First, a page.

In the early 1980's, taking on the Ironman Triathlon was hit or miss at best. There were really no resources to fall back on. There are several things I would do differently if I had it all to do over again.
Many new triathletes in the early days of the Ironman never really knew much about diet and how it could effect endurance and ultimately their Ironman triathlon performance. Often the reasoning was that because so many calories were being burned in training that it really didn't matter what you ate.One of the main reasons why Dave Scott was head and shoulders above everyone else in the early days of the Ironman triathlon was his understanding of diet and especially complex carbohydrates and the role they played in optimizing endurance.Today many triathletes preparing to take on an iron distance triathlon will train like gladiators, but poor diet stifles all their efforts once race day arrives. Understanding the importance of complex carbohydrates, protein choices, and high quality fats consumed in proper balance will greatly enhance endurance and optimizing endurance is the key to your best possible result.
It's a fact that many triathletes are Type 'A' personalities and compulsive when it comes to training. I was guilty of training full speed ahead for months on end in preparation for the next of the 14 Ironman Triathlons I entered from 1984 in Kona to 2004 in Coeur d'Alene.Rest was often an after-thought and ultimately the lack of it led to injury and the stress that comes with training days not going as well as I hoped. It took many years but finally I learned that as endurance athletes, rest is our friend. I learned over the years that often we have to take a step back and gear things down in order to keep things in perspective. Ultimately an extended break from those dog days of training will rejuvenate a triathlete and add productivity and more enjoyment into preparing to take on any iron distance triathlon.
It was so easy to get totally immersed into my Ironman training. In my case, social life, family, and career suffered because they were seen as more of a distraction and not as a necessary part of maintaining a balanced lifestyle.When you think about it, maintaining an active social live can be a welcome diversion from training. If you go to that late-night Saturday party and forego that 4-hour Sunday ride you had planned, it will not set your training back at all. It will actually give your body extra time to recover when you take unscheduled days off and it will not hurt your overall result on race day one iota.As far as your job or career is concerned, it is essential to stay focused on this aspect of your life as it is what ultimately will finance your journey to the finish line. Arriving late to work or adding an extra half-hour to lunch breaks on a regular basis in order to squeeze in swim or run sessions is an easy trap to fall into.It seems that family time always suffers but it doesn't have to happen. There is nothing wrong or counter-productive about taking a three-day long weekend off and spending quality time with your family. After all, they are your biggest supporters and are the ones who will be on the side-lines on race day cheering you on.
For years I never really understood the value of a proper taper going into the final weeks before the big race. Usually that meant training far too hard in those final weeks.In the early days it confounded some of the pros as well. The famous 1982 T.V. Taper by Kim Bushong is a perfect example. As the story goes, he sat around for three weeks before Ironman Hawaii watching T.V. and eating chocolate bars.In hindsight his T.V. method probably made more sense than training himself into the ground. That year he led the race for the entire bike on the Queen K. highway and Dave Scott never caught him until mile ten of the run.However, I have learned over the years that there is a compromise between doing too much or too little as race day approaches. What really works best is to begin an iron taper one month before the race and decrease training incrementally each of those last four weeks.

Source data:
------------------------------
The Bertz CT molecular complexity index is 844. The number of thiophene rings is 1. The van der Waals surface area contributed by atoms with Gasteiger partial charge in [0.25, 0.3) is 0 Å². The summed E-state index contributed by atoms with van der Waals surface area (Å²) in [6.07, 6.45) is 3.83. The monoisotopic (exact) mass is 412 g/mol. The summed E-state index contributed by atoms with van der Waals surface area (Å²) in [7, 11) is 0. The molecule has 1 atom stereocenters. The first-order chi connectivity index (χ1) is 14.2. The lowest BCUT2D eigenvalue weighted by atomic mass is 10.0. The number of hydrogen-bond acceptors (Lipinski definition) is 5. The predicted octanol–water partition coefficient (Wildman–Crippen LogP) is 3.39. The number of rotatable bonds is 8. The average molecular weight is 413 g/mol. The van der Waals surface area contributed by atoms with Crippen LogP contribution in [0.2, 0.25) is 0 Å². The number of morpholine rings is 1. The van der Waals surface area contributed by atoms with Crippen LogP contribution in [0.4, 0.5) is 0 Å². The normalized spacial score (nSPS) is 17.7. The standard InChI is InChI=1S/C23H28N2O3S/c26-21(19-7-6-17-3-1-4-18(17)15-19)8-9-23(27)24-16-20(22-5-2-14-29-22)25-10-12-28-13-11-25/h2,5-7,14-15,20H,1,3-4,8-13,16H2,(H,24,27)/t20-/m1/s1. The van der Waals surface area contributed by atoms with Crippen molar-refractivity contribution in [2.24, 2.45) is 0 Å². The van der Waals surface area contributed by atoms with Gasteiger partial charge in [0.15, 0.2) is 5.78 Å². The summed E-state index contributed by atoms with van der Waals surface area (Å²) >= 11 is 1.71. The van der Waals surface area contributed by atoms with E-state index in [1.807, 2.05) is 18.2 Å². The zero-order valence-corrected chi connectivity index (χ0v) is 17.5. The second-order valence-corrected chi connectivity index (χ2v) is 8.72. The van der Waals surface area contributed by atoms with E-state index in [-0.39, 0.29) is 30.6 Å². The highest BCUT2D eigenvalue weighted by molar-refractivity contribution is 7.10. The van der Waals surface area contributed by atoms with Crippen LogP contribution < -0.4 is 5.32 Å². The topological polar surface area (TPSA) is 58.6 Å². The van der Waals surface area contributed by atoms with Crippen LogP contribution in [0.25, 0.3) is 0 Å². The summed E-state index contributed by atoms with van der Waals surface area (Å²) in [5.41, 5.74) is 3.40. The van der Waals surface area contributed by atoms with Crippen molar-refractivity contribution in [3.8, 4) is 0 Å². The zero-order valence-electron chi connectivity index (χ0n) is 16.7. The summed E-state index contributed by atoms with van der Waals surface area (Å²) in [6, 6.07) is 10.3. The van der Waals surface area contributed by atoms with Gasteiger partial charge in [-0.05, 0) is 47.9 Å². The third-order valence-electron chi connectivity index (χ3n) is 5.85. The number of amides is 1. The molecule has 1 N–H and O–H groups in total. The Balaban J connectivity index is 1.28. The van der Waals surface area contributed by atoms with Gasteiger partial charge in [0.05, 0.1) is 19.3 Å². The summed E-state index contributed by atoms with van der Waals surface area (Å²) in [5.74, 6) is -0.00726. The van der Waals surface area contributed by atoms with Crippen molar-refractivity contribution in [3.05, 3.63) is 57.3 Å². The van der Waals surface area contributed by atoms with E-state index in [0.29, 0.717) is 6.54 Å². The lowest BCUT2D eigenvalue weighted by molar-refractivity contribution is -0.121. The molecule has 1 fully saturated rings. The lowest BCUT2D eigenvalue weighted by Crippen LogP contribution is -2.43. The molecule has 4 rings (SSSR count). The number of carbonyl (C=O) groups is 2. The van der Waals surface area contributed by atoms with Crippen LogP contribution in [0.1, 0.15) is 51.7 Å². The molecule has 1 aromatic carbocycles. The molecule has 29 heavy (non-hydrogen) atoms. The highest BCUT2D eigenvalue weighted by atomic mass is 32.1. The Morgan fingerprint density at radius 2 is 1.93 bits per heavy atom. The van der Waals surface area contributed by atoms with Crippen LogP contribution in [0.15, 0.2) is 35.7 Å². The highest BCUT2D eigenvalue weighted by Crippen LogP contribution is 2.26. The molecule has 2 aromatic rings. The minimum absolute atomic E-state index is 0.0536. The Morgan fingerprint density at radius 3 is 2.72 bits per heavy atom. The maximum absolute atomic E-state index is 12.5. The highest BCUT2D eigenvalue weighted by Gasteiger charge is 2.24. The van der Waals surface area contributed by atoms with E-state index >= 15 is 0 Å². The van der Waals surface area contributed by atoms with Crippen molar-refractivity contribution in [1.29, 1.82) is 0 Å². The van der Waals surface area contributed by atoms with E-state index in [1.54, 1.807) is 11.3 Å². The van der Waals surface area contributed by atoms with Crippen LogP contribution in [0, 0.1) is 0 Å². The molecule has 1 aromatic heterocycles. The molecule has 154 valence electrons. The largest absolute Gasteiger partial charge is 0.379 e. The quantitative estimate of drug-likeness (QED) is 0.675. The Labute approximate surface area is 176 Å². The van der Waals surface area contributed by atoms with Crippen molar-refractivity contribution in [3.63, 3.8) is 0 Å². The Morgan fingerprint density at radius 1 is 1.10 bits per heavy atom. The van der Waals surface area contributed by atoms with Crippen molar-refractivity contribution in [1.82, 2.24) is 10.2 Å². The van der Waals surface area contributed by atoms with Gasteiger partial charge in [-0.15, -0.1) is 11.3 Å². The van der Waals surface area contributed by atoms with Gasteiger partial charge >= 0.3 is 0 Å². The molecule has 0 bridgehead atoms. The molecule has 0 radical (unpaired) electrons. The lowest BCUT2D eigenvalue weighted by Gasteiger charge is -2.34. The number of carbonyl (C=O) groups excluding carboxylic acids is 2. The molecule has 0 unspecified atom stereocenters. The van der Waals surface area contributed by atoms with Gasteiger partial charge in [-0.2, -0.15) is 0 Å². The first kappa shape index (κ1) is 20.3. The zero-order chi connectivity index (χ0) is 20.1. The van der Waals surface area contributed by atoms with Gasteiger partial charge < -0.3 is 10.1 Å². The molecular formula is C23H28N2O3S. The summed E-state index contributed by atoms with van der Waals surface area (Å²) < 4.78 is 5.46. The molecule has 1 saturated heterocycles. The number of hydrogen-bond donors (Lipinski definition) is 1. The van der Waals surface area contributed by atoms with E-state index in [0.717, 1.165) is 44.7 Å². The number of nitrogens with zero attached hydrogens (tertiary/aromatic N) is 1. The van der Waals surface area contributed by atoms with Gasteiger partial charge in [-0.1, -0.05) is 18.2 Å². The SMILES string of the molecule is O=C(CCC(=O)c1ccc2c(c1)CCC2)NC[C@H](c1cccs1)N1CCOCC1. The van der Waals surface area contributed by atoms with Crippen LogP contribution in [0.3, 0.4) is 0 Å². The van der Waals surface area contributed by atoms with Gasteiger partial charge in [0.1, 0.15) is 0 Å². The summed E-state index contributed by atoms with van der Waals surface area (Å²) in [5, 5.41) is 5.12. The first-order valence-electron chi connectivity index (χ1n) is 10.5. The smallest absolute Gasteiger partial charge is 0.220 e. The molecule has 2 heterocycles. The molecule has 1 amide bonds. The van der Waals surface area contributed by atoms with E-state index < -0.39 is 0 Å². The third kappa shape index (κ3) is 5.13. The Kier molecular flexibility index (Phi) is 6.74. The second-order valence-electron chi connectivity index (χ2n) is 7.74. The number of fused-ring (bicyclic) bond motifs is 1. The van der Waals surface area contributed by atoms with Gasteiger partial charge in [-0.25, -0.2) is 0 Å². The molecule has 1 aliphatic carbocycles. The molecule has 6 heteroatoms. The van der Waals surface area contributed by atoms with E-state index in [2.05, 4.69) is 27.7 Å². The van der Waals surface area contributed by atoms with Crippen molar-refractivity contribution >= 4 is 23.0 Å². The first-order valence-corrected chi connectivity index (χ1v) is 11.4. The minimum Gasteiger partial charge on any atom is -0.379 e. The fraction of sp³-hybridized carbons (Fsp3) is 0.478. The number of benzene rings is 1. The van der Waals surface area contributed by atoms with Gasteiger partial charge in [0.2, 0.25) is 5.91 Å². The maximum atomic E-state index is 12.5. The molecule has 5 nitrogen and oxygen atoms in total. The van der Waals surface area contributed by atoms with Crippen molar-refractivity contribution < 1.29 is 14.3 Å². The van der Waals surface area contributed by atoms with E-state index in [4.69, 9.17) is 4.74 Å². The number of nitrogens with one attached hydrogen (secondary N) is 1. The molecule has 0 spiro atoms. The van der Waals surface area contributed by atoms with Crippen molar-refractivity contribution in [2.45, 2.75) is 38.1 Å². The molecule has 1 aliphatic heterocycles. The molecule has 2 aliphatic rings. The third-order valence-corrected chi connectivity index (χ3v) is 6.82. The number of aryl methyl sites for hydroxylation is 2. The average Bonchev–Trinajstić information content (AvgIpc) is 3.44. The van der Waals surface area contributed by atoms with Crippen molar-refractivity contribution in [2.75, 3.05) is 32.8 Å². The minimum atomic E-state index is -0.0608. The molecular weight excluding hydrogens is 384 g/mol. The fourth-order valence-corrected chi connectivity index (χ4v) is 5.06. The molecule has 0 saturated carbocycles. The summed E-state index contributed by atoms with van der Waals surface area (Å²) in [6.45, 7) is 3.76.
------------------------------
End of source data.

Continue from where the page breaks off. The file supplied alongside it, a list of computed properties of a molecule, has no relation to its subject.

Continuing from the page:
For years I allowed myself to get caught up in the emotion of the Ironman triathlon race day. I would move my arms as fast as I possibly could for 2.4 miles and then pedal as fast as I could until I ran out of gas and ran head-first into the wall at about mile 70 of the bike course. Invariably this meant I was in for a marathon from Hell that was nothing short of a death march.It took a long time to figure out that racing with an elevated heart-rate was continually setting me up to hit that invisible wall long before the race was over. Whether you are an Olympic class marathoner or taking on an iron distance triathlon, pace is the key to performing to the best of your ability for the entire day.You simply cannot allow others to dictate how you manage your race. In order to give yourself the best chance you should go into the race with a plan and stick with it no matter what is happening in the chaos all around you.Take re-assurance in the fact that most of the people putting the pedal to the metal early in the race are the same ones you will be passing late in the bike or perhaps on the marathon course when you are running and they are walking.
Ray hasn't stopped since he ran his first marathon in 1977. He went on to run over 35 marathons, two 50-mile races, countless 10k races, and took part in 14 Ironman Triathlons beginning with Ironman Hawaii in 1984. He has also authored five triathlon related books and is now bringing together a passionate community of triathletes.
Writing articles and books on Ironman Triathlon and triathlon in general. Run a triathlon blog.